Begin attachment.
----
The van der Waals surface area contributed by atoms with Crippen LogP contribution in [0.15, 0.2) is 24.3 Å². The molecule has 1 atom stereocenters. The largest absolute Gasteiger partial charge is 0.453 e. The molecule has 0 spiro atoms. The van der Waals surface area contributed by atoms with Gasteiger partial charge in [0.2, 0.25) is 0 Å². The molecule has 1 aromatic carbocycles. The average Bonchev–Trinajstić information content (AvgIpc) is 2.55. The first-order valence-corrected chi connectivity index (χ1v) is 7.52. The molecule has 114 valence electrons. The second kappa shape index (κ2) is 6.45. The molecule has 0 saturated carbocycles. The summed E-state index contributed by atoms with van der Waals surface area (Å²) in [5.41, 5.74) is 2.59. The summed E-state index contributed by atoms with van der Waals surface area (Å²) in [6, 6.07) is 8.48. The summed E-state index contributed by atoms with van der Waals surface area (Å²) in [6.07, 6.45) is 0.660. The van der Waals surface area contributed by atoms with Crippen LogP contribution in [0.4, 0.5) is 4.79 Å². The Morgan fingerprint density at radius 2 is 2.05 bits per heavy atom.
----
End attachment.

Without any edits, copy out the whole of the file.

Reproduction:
The van der Waals surface area contributed by atoms with Crippen LogP contribution in [0.15, 0.2) is 24.3 Å². The molecule has 1 atom stereocenters. The largest absolute Gasteiger partial charge is 0.453 e. The molecule has 0 spiro atoms. The van der Waals surface area contributed by atoms with Gasteiger partial charge in [0.2, 0.25) is 0 Å². The molecule has 1 aromatic carbocycles. The average Bonchev–Trinajstić information content (AvgIpc) is 2.55. The first-order valence-corrected chi connectivity index (χ1v) is 7.52. The molecule has 114 valence electrons. The second kappa shape index (κ2) is 6.45. The molecule has 0 saturated carbocycles. The summed E-state index contributed by atoms with van der Waals surface area (Å²) in [5.41, 5.74) is 2.59. The summed E-state index contributed by atoms with van der Waals surface area (Å²) in [6, 6.07) is 8.48. The summed E-state index contributed by atoms with van der Waals surface area (Å²) in [6.07, 6.45) is 0.660. The van der Waals surface area contributed by atoms with Crippen LogP contribution in [0.4, 0.5) is 4.79 Å². The Morgan fingerprint density at radius 2 is 2.05 bits per heavy atom.